Virginia White Man Wants To Trademark The N-Word
Virginia White Man Wants To Trademark The N-Word
Source: IOTWReport

Virginia White Man Wants To Trademark The N-Word

Lenny Kravitz, Grace Jones, Lauryn Hill, Lion Babe, Thundercat, SZA & More Rock The Afropunk Festival 2015 in Brooklyn, NY. Source: IOTWReport

Following a ruling made by the U.S. Supreme Court on trademarks last month, a small group of companies and individuals are hoping to trademark racially charged words and symbols for their products, including the N-word and a swastika.

In a report from Reuters, at least nine such applications have been filed with the U.S. Patent and Trademark Office (PTO) following the U.S. Supreme Court's unanimous ruling to get rid of federal law prohibiting disparaging trademarks, with the court stating the law violated free speech rights under the U.S. Constitution.

READ: New York Woman Running For Office Defends Use Of N-Word

"We're now opening the door, chipping away at what's acceptable under cultural norms," Attorney David Bell, a trademark expert with the law firm Haynes and Boone, said. "I think it could be a slippery slope, where you get more people and companies thinking, 'This is okay.'"

If the applicants follow through, products ranging from clothing and energy drinks to flags and toilet paper could become branded with the offensive material. Also, because they are federally registered trademarks, they can protect businesses against unauthorized uses of their brands, too.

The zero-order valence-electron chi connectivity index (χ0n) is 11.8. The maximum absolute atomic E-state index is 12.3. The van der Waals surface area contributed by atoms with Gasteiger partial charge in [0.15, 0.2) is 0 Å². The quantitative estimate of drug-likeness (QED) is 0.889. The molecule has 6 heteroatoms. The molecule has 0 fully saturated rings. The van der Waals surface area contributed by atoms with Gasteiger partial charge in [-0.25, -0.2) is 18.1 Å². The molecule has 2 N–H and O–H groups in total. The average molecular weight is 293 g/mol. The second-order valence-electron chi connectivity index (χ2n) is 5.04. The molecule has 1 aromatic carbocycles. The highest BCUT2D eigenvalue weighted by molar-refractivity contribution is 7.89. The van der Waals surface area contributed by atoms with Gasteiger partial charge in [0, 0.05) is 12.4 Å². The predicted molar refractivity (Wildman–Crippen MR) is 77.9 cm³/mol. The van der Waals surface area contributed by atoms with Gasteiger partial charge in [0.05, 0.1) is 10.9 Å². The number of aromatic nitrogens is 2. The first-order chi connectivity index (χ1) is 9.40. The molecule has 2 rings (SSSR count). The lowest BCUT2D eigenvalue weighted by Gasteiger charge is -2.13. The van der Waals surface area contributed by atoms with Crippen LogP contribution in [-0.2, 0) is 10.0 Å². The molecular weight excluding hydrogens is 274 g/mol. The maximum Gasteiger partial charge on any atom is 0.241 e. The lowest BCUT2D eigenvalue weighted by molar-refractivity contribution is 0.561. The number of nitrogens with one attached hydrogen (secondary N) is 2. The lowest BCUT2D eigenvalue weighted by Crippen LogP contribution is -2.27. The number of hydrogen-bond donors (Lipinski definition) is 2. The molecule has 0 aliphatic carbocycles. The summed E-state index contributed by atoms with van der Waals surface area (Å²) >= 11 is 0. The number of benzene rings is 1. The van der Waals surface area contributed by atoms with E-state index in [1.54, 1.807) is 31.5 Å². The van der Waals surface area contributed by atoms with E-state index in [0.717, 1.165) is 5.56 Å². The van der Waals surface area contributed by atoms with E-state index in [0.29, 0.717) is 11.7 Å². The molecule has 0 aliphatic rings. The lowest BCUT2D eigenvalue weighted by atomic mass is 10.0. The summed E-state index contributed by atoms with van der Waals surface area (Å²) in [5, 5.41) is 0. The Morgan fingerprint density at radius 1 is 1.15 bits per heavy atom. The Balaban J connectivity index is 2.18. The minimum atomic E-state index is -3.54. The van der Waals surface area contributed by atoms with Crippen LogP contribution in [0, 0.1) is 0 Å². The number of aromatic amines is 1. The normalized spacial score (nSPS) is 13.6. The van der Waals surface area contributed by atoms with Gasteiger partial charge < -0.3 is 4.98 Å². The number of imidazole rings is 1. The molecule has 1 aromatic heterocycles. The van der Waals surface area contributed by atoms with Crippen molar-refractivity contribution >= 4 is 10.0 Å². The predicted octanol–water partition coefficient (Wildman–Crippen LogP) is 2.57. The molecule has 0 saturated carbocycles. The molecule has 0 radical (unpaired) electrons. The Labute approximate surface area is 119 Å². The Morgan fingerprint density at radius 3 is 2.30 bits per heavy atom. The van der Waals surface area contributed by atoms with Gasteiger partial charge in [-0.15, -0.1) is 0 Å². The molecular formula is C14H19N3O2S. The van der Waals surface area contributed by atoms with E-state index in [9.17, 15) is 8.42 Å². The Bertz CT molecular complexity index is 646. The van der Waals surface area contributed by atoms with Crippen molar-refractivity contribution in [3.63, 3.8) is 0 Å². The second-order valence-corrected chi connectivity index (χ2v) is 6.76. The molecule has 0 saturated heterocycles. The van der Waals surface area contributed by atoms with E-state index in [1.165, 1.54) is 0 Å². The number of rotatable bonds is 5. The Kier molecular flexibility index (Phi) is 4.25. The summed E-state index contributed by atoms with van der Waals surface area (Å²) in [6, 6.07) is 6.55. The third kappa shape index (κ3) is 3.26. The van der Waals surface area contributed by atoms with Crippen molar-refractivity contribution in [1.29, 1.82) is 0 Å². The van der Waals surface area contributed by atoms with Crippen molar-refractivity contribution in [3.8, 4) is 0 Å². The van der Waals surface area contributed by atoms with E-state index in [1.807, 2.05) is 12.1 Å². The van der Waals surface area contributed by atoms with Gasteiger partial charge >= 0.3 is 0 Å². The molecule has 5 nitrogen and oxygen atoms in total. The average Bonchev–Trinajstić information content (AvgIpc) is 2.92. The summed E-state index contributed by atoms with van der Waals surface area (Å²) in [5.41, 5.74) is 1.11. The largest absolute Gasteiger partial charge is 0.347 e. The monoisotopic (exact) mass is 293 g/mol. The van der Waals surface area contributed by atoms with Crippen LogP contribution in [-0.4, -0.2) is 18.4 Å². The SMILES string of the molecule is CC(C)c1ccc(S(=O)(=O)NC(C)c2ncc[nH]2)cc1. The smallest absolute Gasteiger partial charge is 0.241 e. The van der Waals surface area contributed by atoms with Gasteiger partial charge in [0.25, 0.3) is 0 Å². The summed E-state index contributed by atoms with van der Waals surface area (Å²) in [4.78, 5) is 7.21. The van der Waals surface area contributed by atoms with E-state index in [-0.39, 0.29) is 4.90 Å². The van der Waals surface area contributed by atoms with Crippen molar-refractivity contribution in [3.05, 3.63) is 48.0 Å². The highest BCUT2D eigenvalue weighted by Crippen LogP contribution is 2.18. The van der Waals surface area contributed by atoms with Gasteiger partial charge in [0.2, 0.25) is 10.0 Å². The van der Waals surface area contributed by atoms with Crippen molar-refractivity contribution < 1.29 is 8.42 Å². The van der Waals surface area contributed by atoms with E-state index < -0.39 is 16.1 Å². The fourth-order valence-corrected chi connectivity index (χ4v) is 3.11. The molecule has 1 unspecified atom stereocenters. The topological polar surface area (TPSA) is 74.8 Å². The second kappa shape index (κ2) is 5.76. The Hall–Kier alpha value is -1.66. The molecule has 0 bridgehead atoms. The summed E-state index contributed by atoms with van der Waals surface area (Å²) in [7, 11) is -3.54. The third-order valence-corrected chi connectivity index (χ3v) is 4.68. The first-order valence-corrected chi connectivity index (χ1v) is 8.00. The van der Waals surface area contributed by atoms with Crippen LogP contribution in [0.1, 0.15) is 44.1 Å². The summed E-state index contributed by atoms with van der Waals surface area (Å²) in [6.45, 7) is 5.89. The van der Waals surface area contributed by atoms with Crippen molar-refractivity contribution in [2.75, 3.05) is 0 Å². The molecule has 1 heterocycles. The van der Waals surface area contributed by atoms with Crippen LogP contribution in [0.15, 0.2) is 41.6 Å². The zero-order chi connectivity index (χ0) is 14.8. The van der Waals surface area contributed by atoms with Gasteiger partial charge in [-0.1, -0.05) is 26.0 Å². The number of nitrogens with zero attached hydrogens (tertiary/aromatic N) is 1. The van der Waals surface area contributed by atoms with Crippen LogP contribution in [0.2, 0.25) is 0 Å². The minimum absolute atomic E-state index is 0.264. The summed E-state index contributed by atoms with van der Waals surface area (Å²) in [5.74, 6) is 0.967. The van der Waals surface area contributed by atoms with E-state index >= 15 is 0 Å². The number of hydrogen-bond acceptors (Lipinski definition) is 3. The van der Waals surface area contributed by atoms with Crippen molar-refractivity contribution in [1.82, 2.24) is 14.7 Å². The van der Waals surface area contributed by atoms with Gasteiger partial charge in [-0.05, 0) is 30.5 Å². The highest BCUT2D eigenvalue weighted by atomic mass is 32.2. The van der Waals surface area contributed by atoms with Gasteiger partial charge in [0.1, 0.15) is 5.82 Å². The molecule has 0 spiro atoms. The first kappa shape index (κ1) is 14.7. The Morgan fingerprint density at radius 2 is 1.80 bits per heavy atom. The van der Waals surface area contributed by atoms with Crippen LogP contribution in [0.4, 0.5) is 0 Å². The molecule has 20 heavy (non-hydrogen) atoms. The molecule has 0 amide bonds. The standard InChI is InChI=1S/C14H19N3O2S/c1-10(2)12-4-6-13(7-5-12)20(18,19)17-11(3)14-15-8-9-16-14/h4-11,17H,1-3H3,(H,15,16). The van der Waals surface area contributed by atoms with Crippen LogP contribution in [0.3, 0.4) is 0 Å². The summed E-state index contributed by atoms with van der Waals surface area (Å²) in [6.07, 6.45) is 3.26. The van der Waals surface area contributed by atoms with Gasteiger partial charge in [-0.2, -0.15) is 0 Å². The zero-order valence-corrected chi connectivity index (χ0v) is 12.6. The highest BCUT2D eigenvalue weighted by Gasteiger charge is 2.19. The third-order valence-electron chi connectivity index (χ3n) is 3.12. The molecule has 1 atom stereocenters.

According to PTO records, seven trademark applications for versions of the N-word, have been filed. One such application was filed by a white man named Steve Maynard, a Virginia consultant who helps others obtain trademarks and is the founder of Snowflake Enterprises.

The company has submitted applications to trademark a version of the N-word to appear on clothing, hard liquor and beer, and intends to turn the slur into a brand. Maynard even described one item featuring a picture of Martin Luther King with the N-word and a question mark underneath it. Regardless, Maynard insists he is "not at all" racist.

"We want to desensitize it, we want to provoke questions, we want to spark conversation and not suppress," Maynard said during an interview with WUSA9. Maynard remained anonymous during the video interview, having reportedly received death threats from white supremacists for also hoping to trademark the swastika.